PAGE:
Heresy, although Weisberg’s banked enough lefty cred with his dopey “Bushisms” feature that he probably doesn’t have to worry about static. Besides, he derides the “pitchfork-waving mob of talk-show hosts and conservative bloggers,” doesn’t he? He’s still on the team.
Short but sweet:
To run with a story with the potential to cause significant harm to the national interest, I’d argue, an editor needs one of two things: a solid claim of public interest, or a sound basis for thinking that a story won’t in fact damage national security. In the case of the SWIFT story, editors at the Times were notably weak in both suits…
To publish or not to publish a story like this is seldom an easy decision. But given its relative unimportance to most Americans and Europeans, the absence of apparent wrongdoing on the part of the government, and the potential for it to be helpful to terrorists, the Times might have been wise to put this one on the spike.
Meanwhile, at the Counterterrorism Blog, Victor Comras isn’t necessarily defending the Times’s decision to publish — he’s just saying that it probably didn’t do any harm:
I strongly doubt that the press revelations came as any real surprise to the terrorist groups or their financiers. The real trick here is knowing how to identify and target the suspicious accounts and transactions that need to be monitored. And it is that methodology, and the sources and methods associated therewith, that constitute the real heart, and the real secrets, of this program. Happily none of this information has been compromised…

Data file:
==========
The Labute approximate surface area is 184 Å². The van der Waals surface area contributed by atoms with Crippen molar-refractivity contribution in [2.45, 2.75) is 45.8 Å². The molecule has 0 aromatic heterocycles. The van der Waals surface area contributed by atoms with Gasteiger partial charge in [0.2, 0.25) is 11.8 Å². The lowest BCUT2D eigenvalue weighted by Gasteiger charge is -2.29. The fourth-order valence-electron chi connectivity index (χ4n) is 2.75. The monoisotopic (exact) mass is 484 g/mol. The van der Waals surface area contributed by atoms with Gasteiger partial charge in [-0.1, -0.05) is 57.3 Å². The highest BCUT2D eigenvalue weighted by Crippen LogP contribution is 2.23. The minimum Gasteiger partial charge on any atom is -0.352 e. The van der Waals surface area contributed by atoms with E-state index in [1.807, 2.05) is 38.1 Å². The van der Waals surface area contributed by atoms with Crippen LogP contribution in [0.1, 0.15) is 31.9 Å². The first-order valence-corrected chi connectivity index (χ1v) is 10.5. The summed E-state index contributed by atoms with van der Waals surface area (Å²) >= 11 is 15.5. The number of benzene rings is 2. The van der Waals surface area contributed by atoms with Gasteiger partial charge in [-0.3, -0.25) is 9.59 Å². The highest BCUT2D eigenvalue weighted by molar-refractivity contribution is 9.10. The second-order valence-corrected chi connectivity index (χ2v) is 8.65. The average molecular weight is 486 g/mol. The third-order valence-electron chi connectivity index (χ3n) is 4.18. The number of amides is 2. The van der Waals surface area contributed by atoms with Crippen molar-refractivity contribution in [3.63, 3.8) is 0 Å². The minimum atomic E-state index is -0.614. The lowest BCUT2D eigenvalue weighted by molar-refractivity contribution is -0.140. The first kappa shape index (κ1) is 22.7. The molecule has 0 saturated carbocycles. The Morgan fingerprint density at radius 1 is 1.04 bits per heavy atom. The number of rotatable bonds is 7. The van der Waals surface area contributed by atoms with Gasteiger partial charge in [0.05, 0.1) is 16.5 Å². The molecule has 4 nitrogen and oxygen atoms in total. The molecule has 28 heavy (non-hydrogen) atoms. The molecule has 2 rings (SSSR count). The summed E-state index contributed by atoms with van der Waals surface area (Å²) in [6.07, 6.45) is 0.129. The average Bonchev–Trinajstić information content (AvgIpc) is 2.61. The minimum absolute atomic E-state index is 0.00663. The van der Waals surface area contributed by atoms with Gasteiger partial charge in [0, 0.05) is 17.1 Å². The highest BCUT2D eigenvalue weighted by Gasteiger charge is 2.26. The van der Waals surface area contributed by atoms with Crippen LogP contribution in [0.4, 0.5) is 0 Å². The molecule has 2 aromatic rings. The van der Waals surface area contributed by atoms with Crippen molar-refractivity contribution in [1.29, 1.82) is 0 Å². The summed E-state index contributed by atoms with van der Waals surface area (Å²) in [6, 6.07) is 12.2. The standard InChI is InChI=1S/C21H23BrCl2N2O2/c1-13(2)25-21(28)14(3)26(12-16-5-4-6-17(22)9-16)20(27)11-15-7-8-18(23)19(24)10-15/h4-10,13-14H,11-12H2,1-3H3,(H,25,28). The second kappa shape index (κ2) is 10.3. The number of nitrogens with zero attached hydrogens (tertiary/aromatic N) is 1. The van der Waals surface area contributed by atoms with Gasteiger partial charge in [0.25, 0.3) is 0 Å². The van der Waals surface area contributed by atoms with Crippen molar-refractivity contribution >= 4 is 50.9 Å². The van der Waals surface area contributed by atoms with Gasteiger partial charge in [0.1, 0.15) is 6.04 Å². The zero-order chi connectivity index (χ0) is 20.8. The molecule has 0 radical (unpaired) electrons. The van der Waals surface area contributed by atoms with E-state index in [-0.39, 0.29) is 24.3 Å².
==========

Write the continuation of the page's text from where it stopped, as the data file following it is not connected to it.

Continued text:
These are pretty savvy guys. They have long known that the US and other governments would pull no stops in trying to identify and track their financial transactions. They use false names, shell banks and shell trusts and companies, and use every other money laundering trick in the book to hide their transactions. I’m sure that each of our successes was the result of a lot of hard work and some damn good intelligence, analysis and detective work. I doubt that the outcome in these cases would have been any different if the NY Times story had appeared in 2003 or even before.
“None of this information has been compromised”? Really? Not a lick? David Frum put together a list of facts revealed by the Times article which, to the best of his knowledge, hadn’t been known publicly before. Most of them have to do with blind spots. Savvy though they might be, were the jihadi financiers aware of all of that?
The punchline to all this: now that the cat’s out of the bag, international banking’s about to get a whole lot less private.
Was the Times’s SWIFT expose “worse than AIDS”? No! Bad, but not remotely as bad as AIDS and/or American promotion of democracy abroad.
Update: Victor Comras, call your office.